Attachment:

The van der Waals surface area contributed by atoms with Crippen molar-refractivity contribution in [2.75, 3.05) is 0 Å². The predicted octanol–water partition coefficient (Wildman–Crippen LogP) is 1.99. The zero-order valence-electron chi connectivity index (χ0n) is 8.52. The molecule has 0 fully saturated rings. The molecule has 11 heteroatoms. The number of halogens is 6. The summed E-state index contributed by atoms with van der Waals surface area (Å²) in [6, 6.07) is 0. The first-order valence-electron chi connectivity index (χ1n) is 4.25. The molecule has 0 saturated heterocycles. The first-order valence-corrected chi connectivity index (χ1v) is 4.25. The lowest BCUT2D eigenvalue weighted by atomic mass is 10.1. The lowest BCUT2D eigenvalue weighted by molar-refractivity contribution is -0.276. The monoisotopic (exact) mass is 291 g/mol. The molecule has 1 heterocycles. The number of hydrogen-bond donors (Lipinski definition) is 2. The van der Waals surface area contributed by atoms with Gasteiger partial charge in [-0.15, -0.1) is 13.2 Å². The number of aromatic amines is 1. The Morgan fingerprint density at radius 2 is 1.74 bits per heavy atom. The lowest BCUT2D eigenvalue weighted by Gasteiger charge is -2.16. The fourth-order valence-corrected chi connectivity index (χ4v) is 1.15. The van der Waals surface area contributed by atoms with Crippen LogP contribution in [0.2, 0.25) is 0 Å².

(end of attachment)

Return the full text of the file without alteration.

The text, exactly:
The van der Waals surface area contributed by atoms with Crippen molar-refractivity contribution in [2.75, 3.05) is 0 Å². The predicted octanol–water partition coefficient (Wildman–Crippen LogP) is 1.99. The zero-order valence-electron chi connectivity index (χ0n) is 8.52. The molecule has 0 fully saturated rings. The molecule has 11 heteroatoms. The number of halogens is 6. The summed E-state index contributed by atoms with van der Waals surface area (Å²) in [6, 6.07) is 0. The first-order valence-electron chi connectivity index (χ1n) is 4.25. The molecule has 0 saturated heterocycles. The first-order valence-corrected chi connectivity index (χ1v) is 4.25. The lowest BCUT2D eigenvalue weighted by atomic mass is 10.1. The lowest BCUT2D eigenvalue weighted by molar-refractivity contribution is -0.276. The monoisotopic (exact) mass is 291 g/mol. The molecule has 1 heterocycles. The number of hydrogen-bond donors (Lipinski definition) is 2. The van der Waals surface area contributed by atoms with Gasteiger partial charge in [-0.15, -0.1) is 13.2 Å². The number of aromatic amines is 1. The Morgan fingerprint density at radius 2 is 1.74 bits per heavy atom. The lowest BCUT2D eigenvalue weighted by Gasteiger charge is -2.16. The fourth-order valence-corrected chi connectivity index (χ4v) is 1.15. The van der Waals surface area contributed by atoms with Crippen LogP contribution in [0.2, 0.25) is 0 Å².